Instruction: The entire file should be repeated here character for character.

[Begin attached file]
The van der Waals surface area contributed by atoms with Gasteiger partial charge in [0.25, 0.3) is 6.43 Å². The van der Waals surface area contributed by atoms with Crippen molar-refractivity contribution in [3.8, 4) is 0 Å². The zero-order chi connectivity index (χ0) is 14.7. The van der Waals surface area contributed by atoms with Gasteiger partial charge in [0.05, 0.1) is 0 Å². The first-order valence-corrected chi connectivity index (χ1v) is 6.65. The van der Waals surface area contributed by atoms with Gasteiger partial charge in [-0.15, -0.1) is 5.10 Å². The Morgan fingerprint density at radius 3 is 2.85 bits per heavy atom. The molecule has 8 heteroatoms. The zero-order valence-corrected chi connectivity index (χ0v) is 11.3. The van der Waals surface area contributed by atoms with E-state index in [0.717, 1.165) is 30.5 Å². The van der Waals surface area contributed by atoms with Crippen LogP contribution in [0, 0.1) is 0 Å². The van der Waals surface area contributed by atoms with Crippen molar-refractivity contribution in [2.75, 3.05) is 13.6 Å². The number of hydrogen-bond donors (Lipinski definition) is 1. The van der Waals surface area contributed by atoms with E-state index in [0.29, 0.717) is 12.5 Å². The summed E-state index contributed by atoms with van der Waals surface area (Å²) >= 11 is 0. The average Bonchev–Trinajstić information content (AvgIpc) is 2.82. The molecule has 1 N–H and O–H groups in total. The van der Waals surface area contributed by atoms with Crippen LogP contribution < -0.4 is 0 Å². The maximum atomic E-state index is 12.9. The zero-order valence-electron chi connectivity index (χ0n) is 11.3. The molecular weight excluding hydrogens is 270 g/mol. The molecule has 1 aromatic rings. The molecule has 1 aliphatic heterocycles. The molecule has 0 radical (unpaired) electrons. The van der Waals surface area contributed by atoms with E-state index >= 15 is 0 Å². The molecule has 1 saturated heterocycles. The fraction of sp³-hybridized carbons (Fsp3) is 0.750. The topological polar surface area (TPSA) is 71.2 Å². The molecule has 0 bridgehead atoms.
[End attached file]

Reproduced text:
The van der Waals surface area contributed by atoms with Gasteiger partial charge in [0.25, 0.3) is 6.43 Å². The van der Waals surface area contributed by atoms with Crippen molar-refractivity contribution in [3.8, 4) is 0 Å². The zero-order chi connectivity index (χ0) is 14.7. The van der Waals surface area contributed by atoms with Gasteiger partial charge in [0.05, 0.1) is 0 Å². The first-order valence-corrected chi connectivity index (χ1v) is 6.65. The van der Waals surface area contributed by atoms with Gasteiger partial charge in [-0.15, -0.1) is 5.10 Å². The Morgan fingerprint density at radius 3 is 2.85 bits per heavy atom. The molecule has 8 heteroatoms. The zero-order valence-corrected chi connectivity index (χ0v) is 11.3. The van der Waals surface area contributed by atoms with E-state index in [0.717, 1.165) is 30.5 Å². The van der Waals surface area contributed by atoms with Crippen LogP contribution in [0, 0.1) is 0 Å². The van der Waals surface area contributed by atoms with Crippen molar-refractivity contribution in [2.75, 3.05) is 13.6 Å². The number of hydrogen-bond donors (Lipinski definition) is 1. The van der Waals surface area contributed by atoms with E-state index in [0.29, 0.717) is 12.5 Å². The summed E-state index contributed by atoms with van der Waals surface area (Å²) >= 11 is 0. The average Bonchev–Trinajstić information content (AvgIpc) is 2.82. The molecule has 1 N–H and O–H groups in total. The van der Waals surface area contributed by atoms with Crippen LogP contribution < -0.4 is 0 Å². The maximum atomic E-state index is 12.9. The zero-order valence-electron chi connectivity index (χ0n) is 11.3. The molecular weight excluding hydrogens is 270 g/mol. The molecule has 1 aromatic rings. The molecule has 1 aliphatic heterocycles. The molecule has 0 radical (unpaired) electrons. The van der Waals surface area contributed by atoms with E-state index >= 15 is 0 Å². The molecule has 1 saturated heterocycles. The fraction of sp³-hybridized carbons (Fsp3) is 0.750. The topological polar surface area (TPSA) is 71.2 Å². The molecule has 0 bridgehead atoms.